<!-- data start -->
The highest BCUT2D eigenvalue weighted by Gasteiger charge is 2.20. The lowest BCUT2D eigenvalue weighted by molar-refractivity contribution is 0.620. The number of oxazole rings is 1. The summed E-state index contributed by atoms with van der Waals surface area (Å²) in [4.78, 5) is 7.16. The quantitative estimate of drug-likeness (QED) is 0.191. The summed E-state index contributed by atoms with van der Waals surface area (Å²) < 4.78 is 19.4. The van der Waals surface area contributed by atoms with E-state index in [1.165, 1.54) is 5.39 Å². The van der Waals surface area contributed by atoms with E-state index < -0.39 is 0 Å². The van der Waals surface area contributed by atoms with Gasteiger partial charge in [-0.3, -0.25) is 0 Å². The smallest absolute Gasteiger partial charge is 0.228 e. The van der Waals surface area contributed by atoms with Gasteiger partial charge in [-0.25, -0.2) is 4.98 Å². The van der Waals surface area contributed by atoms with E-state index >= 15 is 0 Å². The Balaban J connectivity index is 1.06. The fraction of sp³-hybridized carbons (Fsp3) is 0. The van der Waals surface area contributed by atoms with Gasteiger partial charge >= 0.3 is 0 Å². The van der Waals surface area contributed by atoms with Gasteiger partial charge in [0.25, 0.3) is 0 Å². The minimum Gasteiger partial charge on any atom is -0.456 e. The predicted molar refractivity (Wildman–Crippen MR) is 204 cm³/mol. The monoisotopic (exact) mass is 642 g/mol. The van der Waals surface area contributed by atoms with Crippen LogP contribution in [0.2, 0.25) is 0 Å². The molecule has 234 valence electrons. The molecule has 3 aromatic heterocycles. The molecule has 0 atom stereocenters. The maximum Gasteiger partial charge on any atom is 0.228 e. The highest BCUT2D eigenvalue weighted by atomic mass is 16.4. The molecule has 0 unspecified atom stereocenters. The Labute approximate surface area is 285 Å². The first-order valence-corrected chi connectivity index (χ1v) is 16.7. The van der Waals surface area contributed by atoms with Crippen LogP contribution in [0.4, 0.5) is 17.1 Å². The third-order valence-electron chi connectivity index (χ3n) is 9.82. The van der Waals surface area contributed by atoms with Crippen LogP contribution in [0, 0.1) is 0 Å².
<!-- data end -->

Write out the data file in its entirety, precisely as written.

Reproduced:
The highest BCUT2D eigenvalue weighted by Gasteiger charge is 2.20. The lowest BCUT2D eigenvalue weighted by molar-refractivity contribution is 0.620. The number of oxazole rings is 1. The summed E-state index contributed by atoms with van der Waals surface area (Å²) in [4.78, 5) is 7.16. The quantitative estimate of drug-likeness (QED) is 0.191. The summed E-state index contributed by atoms with van der Waals surface area (Å²) < 4.78 is 19.4. The van der Waals surface area contributed by atoms with E-state index in [1.165, 1.54) is 5.39 Å². The van der Waals surface area contributed by atoms with E-state index < -0.39 is 0 Å². The van der Waals surface area contributed by atoms with Gasteiger partial charge in [-0.3, -0.25) is 0 Å². The smallest absolute Gasteiger partial charge is 0.228 e. The van der Waals surface area contributed by atoms with Gasteiger partial charge in [-0.25, -0.2) is 4.98 Å². The van der Waals surface area contributed by atoms with E-state index >= 15 is 0 Å². The Balaban J connectivity index is 1.06. The fraction of sp³-hybridized carbons (Fsp3) is 0. The van der Waals surface area contributed by atoms with Gasteiger partial charge >= 0.3 is 0 Å². The van der Waals surface area contributed by atoms with Gasteiger partial charge in [0.25, 0.3) is 0 Å². The minimum Gasteiger partial charge on any atom is -0.456 e. The predicted molar refractivity (Wildman–Crippen MR) is 204 cm³/mol. The monoisotopic (exact) mass is 642 g/mol. The van der Waals surface area contributed by atoms with Crippen LogP contribution in [0.2, 0.25) is 0 Å². The molecule has 234 valence electrons. The molecule has 3 aromatic heterocycles. The molecule has 0 atom stereocenters. The maximum Gasteiger partial charge on any atom is 0.228 e. The highest BCUT2D eigenvalue weighted by atomic mass is 16.4. The molecule has 0 unspecified atom stereocenters. The Labute approximate surface area is 285 Å². The first-order valence-corrected chi connectivity index (χ1v) is 16.7. The van der Waals surface area contributed by atoms with Crippen LogP contribution in [0.4, 0.5) is 17.1 Å². The third-order valence-electron chi connectivity index (χ3n) is 9.82. The van der Waals surface area contributed by atoms with Crippen LogP contribution in [0, 0.1) is 0 Å².